RFC 2434 is very clear about this. It says:
IETF Consensus - New values are assigned through the IETF
consensus process. Specifically, new assignments are made via
RFCs approved by the IESG. Typically, the IESG will seek
input on prospective assignments from appropriate persons
(e.g., a relevant Working Group if one exists).
Examples: SMTP extensions [SMTP-EXT], BGP Subsequent Address
Family Identifiers [BGP4-EXT].
"RFCs approved by the IESG". My proposal "published RFC" doesn't
exclude *_other_* RFCs.
OK, so your concern is that non-IETF RFCs be allowed to use the registry, Not
only do I not share your ocncern, I think allowing such usage is a really
Mind you, I'm not saying no protocol parameters will ever fit this set of
criteria. A parameter space that's plentiful, used by multiple protocols
including experimental ones, has no intrinsic security issues, where overlaps
or conflicts aren't an overwhelming concern, but for which it is important to
have each addigned value publicly documented, would be one where "published
RFC" criteria make sense.
Enhanced status codes, OTOH, are only used by a single protocol - SMTP - that's
incredibly widely deployed. Interoperability and security considerations are of
paramount importance here. It is therefore essential that any codes that are
defined be carefully and completely reviewed for conflicts and clarity and
there can easily be serious security considerations attached to their
definition and use. While I think the chances are excellent that the IESG
would, upon reviewing any independent submission that defined such codes
improperly, tell the RFC Editor that the document is in conflict with the
IETF's ongoing work on SMTP, that therefore it should not be published, and
that the RFC Editor would agree, I don't want to take even a small risk.
as Tony has already pointed out, "IETF Concensus" is the name
for the process where registrations are made by publishing an
RFC. The term "published RFC" is not one that RFC 2434 defines.
ACK, it's defined in 2234bis.
2234 is the old ABNF spec so I assume you meant 2434bis. Even so, the term
"published RFC" is not one of the "well known IANA policy definitions" in
If 2434bis gets published first, this statement should be
Yes, the 2234bis term is "IETF review", and it clearly requires
an IETF RFC.
And which RFC 2434bis also states is the replacement name for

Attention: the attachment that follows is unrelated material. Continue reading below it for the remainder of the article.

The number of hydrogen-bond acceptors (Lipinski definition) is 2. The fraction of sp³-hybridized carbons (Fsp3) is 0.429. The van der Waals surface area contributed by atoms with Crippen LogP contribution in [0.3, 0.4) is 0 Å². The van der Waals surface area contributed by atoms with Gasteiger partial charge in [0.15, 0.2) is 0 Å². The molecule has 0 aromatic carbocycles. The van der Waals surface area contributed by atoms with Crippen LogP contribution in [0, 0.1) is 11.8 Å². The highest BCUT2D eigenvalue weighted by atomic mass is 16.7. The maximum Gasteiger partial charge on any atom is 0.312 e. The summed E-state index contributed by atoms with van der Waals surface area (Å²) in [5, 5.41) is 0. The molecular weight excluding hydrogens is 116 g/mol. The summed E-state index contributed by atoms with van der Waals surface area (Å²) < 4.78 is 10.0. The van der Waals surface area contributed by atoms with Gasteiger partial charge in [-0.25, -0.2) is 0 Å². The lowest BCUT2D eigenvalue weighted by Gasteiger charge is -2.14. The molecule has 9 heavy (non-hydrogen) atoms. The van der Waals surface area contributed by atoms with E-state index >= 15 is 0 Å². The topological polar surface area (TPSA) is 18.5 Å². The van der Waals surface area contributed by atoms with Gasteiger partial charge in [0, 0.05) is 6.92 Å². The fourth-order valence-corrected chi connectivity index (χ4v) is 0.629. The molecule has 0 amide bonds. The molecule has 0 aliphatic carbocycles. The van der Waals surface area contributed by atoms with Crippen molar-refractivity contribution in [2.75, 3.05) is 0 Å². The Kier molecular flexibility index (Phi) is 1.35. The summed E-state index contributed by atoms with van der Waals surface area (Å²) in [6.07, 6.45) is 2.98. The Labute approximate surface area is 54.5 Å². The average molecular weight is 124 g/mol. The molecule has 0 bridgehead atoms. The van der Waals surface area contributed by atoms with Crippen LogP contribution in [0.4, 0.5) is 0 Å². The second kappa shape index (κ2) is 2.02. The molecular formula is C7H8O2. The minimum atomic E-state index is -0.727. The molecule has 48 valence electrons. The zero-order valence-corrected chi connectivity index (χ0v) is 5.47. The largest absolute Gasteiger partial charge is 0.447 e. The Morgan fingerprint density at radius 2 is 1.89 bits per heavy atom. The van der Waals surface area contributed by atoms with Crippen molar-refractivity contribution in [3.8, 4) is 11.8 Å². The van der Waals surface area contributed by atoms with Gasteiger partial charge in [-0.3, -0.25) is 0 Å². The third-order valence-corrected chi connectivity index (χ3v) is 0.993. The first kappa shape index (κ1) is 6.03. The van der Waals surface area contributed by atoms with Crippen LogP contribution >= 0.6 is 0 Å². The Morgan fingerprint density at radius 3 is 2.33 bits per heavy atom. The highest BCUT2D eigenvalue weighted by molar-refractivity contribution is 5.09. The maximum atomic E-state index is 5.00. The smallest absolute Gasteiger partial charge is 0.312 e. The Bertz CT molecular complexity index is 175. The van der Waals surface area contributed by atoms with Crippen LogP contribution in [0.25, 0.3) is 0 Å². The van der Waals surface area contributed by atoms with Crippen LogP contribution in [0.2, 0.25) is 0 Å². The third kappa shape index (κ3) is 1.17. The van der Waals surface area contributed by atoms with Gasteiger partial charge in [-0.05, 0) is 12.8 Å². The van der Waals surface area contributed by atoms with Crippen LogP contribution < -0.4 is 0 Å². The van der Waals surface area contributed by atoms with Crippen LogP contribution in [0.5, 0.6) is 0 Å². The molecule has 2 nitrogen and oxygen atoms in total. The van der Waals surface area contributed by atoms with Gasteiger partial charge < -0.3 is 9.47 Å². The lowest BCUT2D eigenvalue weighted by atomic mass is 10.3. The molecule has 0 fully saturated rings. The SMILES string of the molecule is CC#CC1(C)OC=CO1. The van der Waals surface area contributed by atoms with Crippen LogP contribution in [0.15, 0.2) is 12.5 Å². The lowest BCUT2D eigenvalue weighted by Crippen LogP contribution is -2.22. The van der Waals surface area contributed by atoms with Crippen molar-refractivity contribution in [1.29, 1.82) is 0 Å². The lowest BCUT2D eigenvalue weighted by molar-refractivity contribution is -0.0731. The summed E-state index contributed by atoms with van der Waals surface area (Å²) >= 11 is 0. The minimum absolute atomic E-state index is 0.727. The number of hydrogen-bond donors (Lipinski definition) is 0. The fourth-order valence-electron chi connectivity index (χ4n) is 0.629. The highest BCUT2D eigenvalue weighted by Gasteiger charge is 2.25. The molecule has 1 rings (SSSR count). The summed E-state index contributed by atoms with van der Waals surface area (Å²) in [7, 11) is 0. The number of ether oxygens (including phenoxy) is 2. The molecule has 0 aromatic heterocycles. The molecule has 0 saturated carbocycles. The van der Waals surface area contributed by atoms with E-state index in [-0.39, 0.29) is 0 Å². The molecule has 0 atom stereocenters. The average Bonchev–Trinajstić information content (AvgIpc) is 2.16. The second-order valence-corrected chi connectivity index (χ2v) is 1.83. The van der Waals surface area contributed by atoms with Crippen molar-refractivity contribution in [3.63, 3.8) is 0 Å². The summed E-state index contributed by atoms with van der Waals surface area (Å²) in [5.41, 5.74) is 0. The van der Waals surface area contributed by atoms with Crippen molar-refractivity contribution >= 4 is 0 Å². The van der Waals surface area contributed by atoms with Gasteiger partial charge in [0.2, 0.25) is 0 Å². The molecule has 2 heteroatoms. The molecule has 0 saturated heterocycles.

IETF Review - (Formerly called "IETF Consensus" in [IANA-
And one paragraph above that you see the different definition for
"RFC required" also allowing non-IETF-RFCs:
| RFC Required - RFC publication (either as IETF Submission or as an
| RFC Editor submission [RFC3932]) suffices. Unless otherwise
| specified, any type of RFC is sufficient (e.g.,
| Informational, Experimental, Standards Track, BCP, etc.)
The section with these (and more) definitions claims to enumerate
"Well-Known IANA Policy Definitions", it's no new invention. Maybe
you intentionally want to exclude _other_ RFCs, and then we disagree
about what we want, not about the terminology, and also not about
the 2234 / 2234bis source of the terminology.
Is there a compelling reason to exclude independent RFCs ?
Yes, I think there are fairly compelling reasons to exclude them. I also think
that erring on the side of caution is preferable to making a hash of the
enhanced status code space.
If Tony's draft moves forward and is approved before 2554bis is
published 2554bis will need to be revised to use the proper
registration templates. But this can easily be done with an RFC
An RFC editor note in the approval of Tony's draft intended to edit
another approved RFC already waiting for its number in the editor
queue ? That would beat the "RFC editor note" stunts I've seen so
far (okay, only two).
Actually this sort of thing is quite common, especially when there are
publication delays. In fact there's example of an almost identical set of
changes taking place in the Sieve WG right now - various Sieve drafts that have
normative references to 3028bis have been approved and are waiting for 3028bis
to make it through the process. However, in the meantime 3028bis has been
revised to create an IANA registry for Sieve extensions, along with a specific
template to use for these registrations. All of the approved Sieve drafts -
five at last count - are expected to be revised to include the new template.
The IESG has approved RFCs without Last Call and without IETF
consensus, for examples see RFCs 4405, 4406, 4407, and 4408.
(4408 doesn't invent a status code, but it has a 3464 reference)
None of which has anything to do with what's being proposed here.
It has, in theory one of these RFCs could have tried to register a
new reply code. Under Tony's rules that might be not allowed. The
EAI drafts will be experimental, they might introduce new reply
codes, and there might be no Last Call / IETF consensus about it.
EAI is a WG, with all that implies - it's documents are going to be IETF
documents, not independent submissions to the RFC Editor.
You're getting hung up on what the term "IETF Consensus" seems to
you to mean rather than what it is defined to mean.
Apparently 2343bis agrees with my interpretation, it offers an "RFC
required" different from "IETF review (formerly IETF consensus)".
Please add 2554bis here.
A citation seems fine to me.
Stating the source of a citation can't hurt. I think Tony's I-D can
just update 2554bis like it updates 4468 (depending on the outcome
of the race condition with an "RFC editor note" strategy).
As I said, the correct course of action depends critically on whether or not
2554bis is published before this document makes it through the process.